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Get your health back with these easy yoga practices after COVID-19

The coronavirus that causes COVID-19 attacks the lungs and respiratory system, sometimes resulting in significant damage. COVID-19 often leads to pneumonia and even acute respiratory distress syndrome (ARDS), a severe lung injury. Covid-19 is tiring physically, but it can also exhaust us mentally because of all the attention and awareness around it.
After COVID you need to work on getting your strength and health back. It is said that the recovery process can be slow because the body may feel immensely exhausted. As such, you are advised to eat well and get your immunity system and nutrition levels back on track.
The focus should be on improving lung capacity and the natural mucociliary clearance mechanisms of the respiratory system. Stress management is also an integral part because it’s not just the severity of the diseases that take its toll but also the stress of having caught a dreaded virus. So, both stress management and restoring the lungs’ function should be the focus of the yoga practice post-Covid-19.

Following four yoga practices are suggested

1. Preparatory asanas (5-10 minutes)

Doing some loosening exercises like joint rotations is an excellent way to begin the practice. During the convalescence period, these can be done lying down or sitting on a chair. Moving all critical joints like the ankles, knees, hips, spine, wrist, elbow, shoulder, and neck will help improve circulation and reduce body ache. Afterwards, non-standing posture like Thunderbolt Pose (Vajrasana), Child Pose (Balasana), Side Bends in Easy Pose (Sukhasana variation), Crocodile Pose (Makarasana), Half-Camel Pose (Ardha Ushtrasana), Seated Spinal Twist (Half Lord of the fishes pose), Supine Spinal Twist (Jataraparivartan asana), Pavanmuktasana (Wind releasing pose), etc. can be practised as per individual capacity.
Choose asanas that are not too intense but help you move the body gently in different directions. These will help open up the airways and get the circulation going throughout the body, which will help you feel energized.

2. Cleansing breathing kriyas (2-3 minutes)

Cleansing kriyas like Kapalabhati help improve lung function and cleanse the sinuses, preparing us for pranayama practices. These should be done gently at about 40 strokes a minute. Three rounds of 30 seconds each are sufficient. Those with heart issues, acidity, hernia, slip disc should avoid it. It’s essential to be on an empty stomach before practising it. It is best done early in the morning. Those who are unable to do Kapalabhati can do 2-3 minutes of deep breathing in a sitting or supine position as an alternative cleansing practice.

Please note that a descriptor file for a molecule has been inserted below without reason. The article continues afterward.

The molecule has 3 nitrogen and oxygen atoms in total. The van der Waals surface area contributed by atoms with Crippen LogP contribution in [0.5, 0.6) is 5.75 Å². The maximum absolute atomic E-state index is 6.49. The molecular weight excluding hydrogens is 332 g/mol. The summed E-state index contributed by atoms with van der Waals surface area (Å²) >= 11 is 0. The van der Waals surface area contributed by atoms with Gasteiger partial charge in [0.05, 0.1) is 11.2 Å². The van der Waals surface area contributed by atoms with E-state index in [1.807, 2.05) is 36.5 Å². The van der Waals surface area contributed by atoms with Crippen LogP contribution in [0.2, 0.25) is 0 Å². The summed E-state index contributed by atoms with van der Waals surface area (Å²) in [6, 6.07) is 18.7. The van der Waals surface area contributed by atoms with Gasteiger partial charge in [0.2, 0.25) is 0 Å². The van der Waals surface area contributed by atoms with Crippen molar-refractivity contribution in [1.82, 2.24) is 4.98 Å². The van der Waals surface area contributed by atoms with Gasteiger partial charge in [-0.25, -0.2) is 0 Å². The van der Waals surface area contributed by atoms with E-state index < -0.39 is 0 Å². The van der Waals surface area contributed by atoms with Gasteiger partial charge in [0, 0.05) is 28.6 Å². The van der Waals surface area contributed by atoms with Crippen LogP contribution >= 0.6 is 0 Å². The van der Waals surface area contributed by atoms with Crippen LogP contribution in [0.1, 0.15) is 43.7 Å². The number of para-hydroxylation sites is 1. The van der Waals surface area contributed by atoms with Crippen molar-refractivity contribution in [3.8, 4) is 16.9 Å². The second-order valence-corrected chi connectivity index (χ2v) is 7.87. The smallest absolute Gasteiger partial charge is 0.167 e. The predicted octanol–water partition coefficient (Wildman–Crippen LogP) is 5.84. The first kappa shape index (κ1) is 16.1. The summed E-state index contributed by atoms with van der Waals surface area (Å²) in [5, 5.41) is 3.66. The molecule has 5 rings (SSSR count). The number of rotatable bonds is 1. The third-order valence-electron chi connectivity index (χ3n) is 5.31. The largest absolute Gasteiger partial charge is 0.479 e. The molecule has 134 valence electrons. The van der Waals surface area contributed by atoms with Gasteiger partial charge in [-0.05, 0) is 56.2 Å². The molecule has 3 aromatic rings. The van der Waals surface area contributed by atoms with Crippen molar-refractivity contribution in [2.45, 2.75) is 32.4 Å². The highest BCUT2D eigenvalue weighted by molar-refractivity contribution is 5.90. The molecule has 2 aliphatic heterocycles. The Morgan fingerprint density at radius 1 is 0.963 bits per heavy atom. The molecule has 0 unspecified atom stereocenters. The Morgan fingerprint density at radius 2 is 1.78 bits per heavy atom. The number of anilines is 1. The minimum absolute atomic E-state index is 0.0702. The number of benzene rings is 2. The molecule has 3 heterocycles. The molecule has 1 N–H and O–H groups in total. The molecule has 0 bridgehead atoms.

3. Pranayama (5-15 minutes)

The best time to practise Pranayama is after asanas and breathing kriyas. It is because the blood circulation improves, allowing oxygen to be carried more efficiently, and your nasal passages, as well as sinuses, would be clearer. Essentially, you get the maximum benefit out of your practice. Sectional breathing, Nadi Shuddhi, and Bhramari are three fundamental breathing practices that you should include in your post-Covid routine. Sectional breathing helps you access maximum lung capacity, Bhramari helps improve oxygen absorption, and Nadi Shuddhi is excellent for the nervous system. You can also do Pranayama before sleeping as long as there’s enough gap after dinner. It will help you have a good night’s rest. In all breathing practices try to make your exhalation longer than your inhalation — a good ratio is 1:2. The length of exhalation can be double the length of inhalation.
If you’re feeling short of breath and are not yet ready for Pranayama, then doing deep breathing in the prone position (lying on the belly) is also very helpful.

Meditation (10-20 minutes)

4. Meditation will be pivotal in your recovery process as it helps the body achieve a relaxed, sleep-like state which promotes healing, recovery, and regeneration. The more stress-free, positive, and relaxed we are, the faster our recovery will be. Covid-19 is tiring physically, but it can also exhaust us mentally because of all the attention and awareness around it. Setting positive affirmations, mentally chanting a mantra, praying to a deity, creating a healthy and happy vision of yourself, or visualizing walking through a beautiful garden and taking deep breaths are some ways to find a calm and relaxed state of mind.

if a person has low oxygen levels, Does Breathing exercises help

  • Breathing exercises don’t really help but posture changes do help if a person has low oxygen levels. If the person lies on his belly, facing the bed in a prone position, it opens up a lot of extra area in the lungs and helps in breathing. The best way to practice this for better breathing is 2 hours of lying down in a left lateral position, 2 hours of lying down in a right lateral position, 2 hours in prone position and the 2 hours on your back. This can be done once a day to ease the breathing process. This is highly recommended for COVID positive patients who experience breathlessness. A person experiencing low oxygen, should not be doing any heavy breathing exercises. For people who are COVID positive or patients with pre-existing respiratory ailments like asthma, Pranayam that involves forceful breathing is not advisable. To put it simply, breathing control practices are advised to maintain the capacity and the health of the lungs. But for COVID positive patients, forceful pranayama is not advisable, slow walks in the room and “Anulom Vilom” can be practiced.

For detailed Information, Procedures and Benefits of each Pranayama visit the following links :

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